STP989

    Effect of Temperature, Material Thickness, and Experimental Apparatus on Permeation Measurement

    Published: Jan 1988


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    Abstract

    Despite the use of a standard test method, variations in experimental conditions make comparison of permeation results difficult. Studies which quantify the effect of several variables on chemical permeation and its measurement were conducted in order to improve the interpretation of permeation test results. The variables studied included temperature, material thickness, experimental setup (cell size, open versus closed loop), and detector sensitivity. Both theoretical and experimental approaches were taken. Fickian diffusion principles were used to characterize permeation mathematically and model the effect of the above variables. Permeation experiments were conducted for several material/chemical combinations using different-sized permeation cells and several cell temperatures. Also, permeation through several thicknesses of fluorinated ethylene-propylene [FEP (Teflon)] was measured. The 2.5-cm-diameter (1-in.) ASTM-type cell provided greater precision than the standard 5-cm (2-in.) cell, but with longer breakthrough times. Breakthrough times were seen to be profoundly affected by temperature, material thickness, and detector sensitivity.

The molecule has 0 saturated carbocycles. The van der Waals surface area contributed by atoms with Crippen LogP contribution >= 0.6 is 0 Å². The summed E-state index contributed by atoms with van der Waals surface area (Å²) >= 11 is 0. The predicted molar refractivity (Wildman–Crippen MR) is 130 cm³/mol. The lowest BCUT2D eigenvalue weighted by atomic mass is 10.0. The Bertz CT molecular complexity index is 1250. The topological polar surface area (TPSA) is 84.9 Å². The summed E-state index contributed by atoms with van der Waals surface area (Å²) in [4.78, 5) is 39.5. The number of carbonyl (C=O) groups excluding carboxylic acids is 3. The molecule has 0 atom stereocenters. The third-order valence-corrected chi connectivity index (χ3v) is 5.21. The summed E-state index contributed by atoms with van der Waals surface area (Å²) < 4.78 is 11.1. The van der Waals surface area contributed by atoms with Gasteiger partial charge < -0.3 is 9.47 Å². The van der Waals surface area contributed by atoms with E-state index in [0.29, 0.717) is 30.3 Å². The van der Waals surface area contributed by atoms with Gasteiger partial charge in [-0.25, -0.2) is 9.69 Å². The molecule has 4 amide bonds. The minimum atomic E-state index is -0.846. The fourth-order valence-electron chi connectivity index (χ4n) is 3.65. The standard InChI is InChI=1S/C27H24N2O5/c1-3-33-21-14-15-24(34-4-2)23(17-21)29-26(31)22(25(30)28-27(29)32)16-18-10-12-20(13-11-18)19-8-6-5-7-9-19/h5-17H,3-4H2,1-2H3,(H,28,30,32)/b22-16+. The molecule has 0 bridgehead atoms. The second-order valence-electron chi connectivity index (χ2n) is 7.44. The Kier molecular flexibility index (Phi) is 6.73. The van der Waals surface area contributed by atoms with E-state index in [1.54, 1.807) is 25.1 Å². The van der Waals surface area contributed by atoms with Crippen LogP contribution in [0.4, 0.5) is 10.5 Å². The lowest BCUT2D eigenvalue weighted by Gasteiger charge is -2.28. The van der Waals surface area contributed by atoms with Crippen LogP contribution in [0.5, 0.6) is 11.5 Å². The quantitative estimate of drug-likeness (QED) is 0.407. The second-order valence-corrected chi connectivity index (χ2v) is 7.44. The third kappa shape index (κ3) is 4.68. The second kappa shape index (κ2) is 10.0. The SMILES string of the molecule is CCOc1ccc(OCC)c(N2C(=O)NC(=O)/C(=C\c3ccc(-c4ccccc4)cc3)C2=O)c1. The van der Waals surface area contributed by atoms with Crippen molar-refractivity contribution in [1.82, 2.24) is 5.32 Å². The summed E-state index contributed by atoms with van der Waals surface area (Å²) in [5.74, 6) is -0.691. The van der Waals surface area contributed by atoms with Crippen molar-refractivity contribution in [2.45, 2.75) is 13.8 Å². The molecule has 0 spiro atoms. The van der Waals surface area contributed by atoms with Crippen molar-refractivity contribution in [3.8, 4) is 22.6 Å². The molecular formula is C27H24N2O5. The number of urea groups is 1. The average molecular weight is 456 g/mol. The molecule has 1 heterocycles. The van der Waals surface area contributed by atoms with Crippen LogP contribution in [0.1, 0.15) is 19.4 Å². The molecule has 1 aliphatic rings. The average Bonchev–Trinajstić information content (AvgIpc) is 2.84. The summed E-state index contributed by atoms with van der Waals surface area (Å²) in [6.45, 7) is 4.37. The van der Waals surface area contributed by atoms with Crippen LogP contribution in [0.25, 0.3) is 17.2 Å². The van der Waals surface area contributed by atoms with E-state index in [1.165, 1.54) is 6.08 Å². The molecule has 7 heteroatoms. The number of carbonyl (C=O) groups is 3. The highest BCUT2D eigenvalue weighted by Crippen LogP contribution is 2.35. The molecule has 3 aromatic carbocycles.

Keywords:

    protective clothing, chemical permeation, permeation testing, breakthrough time, Viton, Teflon, chlorobutyl rubber


    Author Information:

    Billing, CB
    Senior statistician and project manager, Chemistry Branch, U.S. Coast Guard Research and Development Center, Groton, CT

    Bentz, AP
    Senior statistician and project manager, Chemistry Branch, U.S. Coast Guard Research and Development Center, Groton, CT


    Paper ID: STP26288S

    Committee/Subcommittee: F23.96

    DOI: 10.1520/STP26288S


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